Earlier this week cinemas throughout the country showed “Patterns of Evidence: The Red Sea Miracle, Part 1.” As I noted in a previous post, after Christ’s saving of believing sinners from God’s just wrath, Yahweh’s delivering the nation of Israel from Egypts unjust oppression is the greatest saving event in the history of the world (Deuteronomy 4:32, 34–35). And it intentionally stands as a type for Jesus’s saving work (see Luke 9:31), as it both clarifies and predicts how the Lord would save his people from every future enemy. Thus, the second half of the prophetess Miriam’s song that Israel sung at the sea foretells that the surrounding nations were already trembling at God’s majestic display of saving power (Exodus 15:13–18). And the prophets speak of the greater deliverance from the curse as a second exodus that a Davidic ruler will lead on behalf of the world (e.g., Isaiah 11:10–12:6; Jeremiah 16:14–15; 23:5–8; Hosea 3:5).
The film distinguished three views on where Yahweh delivered Israel from Egypt’s grip and devastated the Egyptian empire by destroying its military might.
- Option 1: The Egyptian Approach portrays the miracle on a smaller scale and places the decimation and crossing at one of the small lakes in the northeastern Nile Delta between the northern tip of the Gulf of Suez and the Mediterranean Sea. Scholars following this approach see the numbers of Israelites as much smaller than our English translations suggest, and they stress that the Hebrew Yam Suph means not “Red Sea” but “Reed Sea,” thus allowing for Yahweh to deliver through a smaller lake.
- Option 2: The Hebrew Approach, instead, asserts that the Bible itself points both to a sea crossing further away from Egypt at a location that demands a miracle of unparalleled proportions. After leaving Egypt in haste and journeying across the Sinai Peninsula, Yahweh parted the waters at the Gulf of Aqaba, and then Israel journeyed on to a Mt. Sinai located not in the Sinai Peninsula but in Midian in the northeastern part of the Arabian Peninsula.
- Option 3: A Mediating Approach long held but not addressed much in the movie affirms the greatness of the miracle of deliverance but places the sea crossing at the northern tip of the Gulf of Suez. While this was the predominant view of the last two thousand years, it was so most likely because early Greek geography did not even account for the Gulf of Aqaba.
In the rest of this post, I want to offer a biblical case for why I believe that the “Red Sea Miracle” truly happened at the Red Sea at the northern part of the Gulf of Aqaba and that Mt. Sinai is most likely in the region of Midian east of this Gulf.
Biblical Reasons for Placing Yam Suph at the Gulf of Aqaba and Mt. Sinai in Midian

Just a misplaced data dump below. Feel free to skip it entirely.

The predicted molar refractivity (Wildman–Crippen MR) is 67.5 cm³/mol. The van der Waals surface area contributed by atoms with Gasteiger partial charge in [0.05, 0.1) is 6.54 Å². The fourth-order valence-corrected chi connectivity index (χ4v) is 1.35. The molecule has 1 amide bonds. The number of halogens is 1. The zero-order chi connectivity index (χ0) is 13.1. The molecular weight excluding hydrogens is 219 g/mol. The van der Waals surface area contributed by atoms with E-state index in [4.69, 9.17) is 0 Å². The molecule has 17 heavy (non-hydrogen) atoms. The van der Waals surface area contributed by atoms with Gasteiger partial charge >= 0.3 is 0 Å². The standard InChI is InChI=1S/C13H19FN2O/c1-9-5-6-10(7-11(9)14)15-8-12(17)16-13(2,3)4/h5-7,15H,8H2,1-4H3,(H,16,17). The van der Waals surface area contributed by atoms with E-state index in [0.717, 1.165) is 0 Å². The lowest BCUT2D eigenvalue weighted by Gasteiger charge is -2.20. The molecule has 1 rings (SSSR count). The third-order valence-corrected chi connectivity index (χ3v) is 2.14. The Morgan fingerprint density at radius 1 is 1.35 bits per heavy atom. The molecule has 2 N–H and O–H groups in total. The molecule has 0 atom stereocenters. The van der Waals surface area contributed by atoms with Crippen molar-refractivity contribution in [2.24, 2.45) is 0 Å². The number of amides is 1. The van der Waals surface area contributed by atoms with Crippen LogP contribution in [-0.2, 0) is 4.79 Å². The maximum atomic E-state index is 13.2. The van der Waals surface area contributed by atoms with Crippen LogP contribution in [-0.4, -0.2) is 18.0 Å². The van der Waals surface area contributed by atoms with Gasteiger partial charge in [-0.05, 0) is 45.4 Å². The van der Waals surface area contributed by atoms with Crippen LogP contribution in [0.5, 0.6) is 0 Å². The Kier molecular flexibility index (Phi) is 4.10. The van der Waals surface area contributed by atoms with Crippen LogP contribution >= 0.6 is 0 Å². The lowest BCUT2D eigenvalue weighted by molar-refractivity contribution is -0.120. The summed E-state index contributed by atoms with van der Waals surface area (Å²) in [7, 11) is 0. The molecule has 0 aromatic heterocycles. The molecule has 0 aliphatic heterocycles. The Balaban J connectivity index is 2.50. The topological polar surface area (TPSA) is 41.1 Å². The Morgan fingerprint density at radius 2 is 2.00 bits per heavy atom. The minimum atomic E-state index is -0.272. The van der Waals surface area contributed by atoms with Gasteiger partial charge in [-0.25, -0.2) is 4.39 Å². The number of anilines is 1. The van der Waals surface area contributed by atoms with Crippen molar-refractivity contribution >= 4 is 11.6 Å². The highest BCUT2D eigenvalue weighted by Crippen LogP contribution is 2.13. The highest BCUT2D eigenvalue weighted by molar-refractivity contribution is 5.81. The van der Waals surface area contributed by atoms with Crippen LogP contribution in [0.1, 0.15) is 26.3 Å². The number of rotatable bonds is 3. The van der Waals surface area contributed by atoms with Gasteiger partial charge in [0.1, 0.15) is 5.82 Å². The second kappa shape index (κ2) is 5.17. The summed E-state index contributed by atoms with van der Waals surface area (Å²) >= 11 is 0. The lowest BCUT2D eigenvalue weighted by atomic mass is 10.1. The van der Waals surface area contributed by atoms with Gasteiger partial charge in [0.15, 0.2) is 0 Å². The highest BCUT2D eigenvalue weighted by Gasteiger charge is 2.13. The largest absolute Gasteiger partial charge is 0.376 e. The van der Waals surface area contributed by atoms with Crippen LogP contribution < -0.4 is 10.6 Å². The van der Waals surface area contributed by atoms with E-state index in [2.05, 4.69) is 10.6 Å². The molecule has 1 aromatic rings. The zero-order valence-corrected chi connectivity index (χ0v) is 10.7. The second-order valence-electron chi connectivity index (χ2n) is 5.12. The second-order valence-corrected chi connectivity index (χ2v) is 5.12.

Ezion-geber in the Eilat (Elath) Mountains by the Gulf of Aqaba. Photo by Matt Floreen and taken from Todd Bolen, Pictorial Library of Bible Lands, Rev. Ed. (2012)
1. Yam Suph was a massive body of water east of Egypt.
Yam Suph, the Hebrew name commonly translated “Red Sea,” was east of Egypt and large enough both to collect all the locusts from the entire land (Exodus 10:14, 19) and to destroy the entire army of Egypt, the greatest world empire of the day (Exodus 14:27–28). These facts make a small border lake in the Nile Delta an unlikely candidate for the crossing, whereas either the Gulf of Suez or the Gulf of Aqaba would work.
2. The size of the miracle at Yam Suph must match the greatness of Yahweh’s name that he sought to exalt.
The miracle at Yam Suph has to be of unprecedented proportion, for Scripture testifies that the purpose for Yahweh’s delivering Israel from Egypt’s grip was to magnify his greatness to the ends of the earth. This is why Yahweh promised to save Israel (Exodus 6:7; 7:5), why he brought the plagues on Egypt (Exodus 8:10, 22; 9:14, 29; 10:2; 11:17), why he raised up Pharaoh and extended the process of bringing him to ruin (Exodus 9:16–17), and why he dried up the sea (Exodus 14:4, 17–18). As Joshua later declared as Israel was entering the Promised Land, “The LORD your God dried up the waters of the Jordan for you until you passed over, as the LORD your God did to the Red Sea, which he dried up for us until we passed over, so that all the peoples of the earth may know that the hand of the LORD is mighty, that you may fear the LORD your God forever” (Joshua 4:23–24). And Yahweh’s fame did spread, first to Israel (Exodus 14:31; 15:11–12) and then on to the neighboring nations (Exodus 15:13–18). This is clear immediately for Jethro in Midian (Exodus 18:1, 11), forty years later for the Canaanites in Jericho and Gibeon (Joshua 2:9–11; 9:9), centuries later among the Philistines (1 Samuel 4:7–8), in the eighth century to the prophet Isaiah (Isaiah 63:12), and a millennium later to both Daniel and Nehemiah (Daniel 9:15; Nehemiah 9:9–10). No salvation of such magnitude had ever happened in the history of the world (Deuteronomy 4:32, 34–35), and for this reason I believe Yam Suph cannot be a small lake but must be a great sea.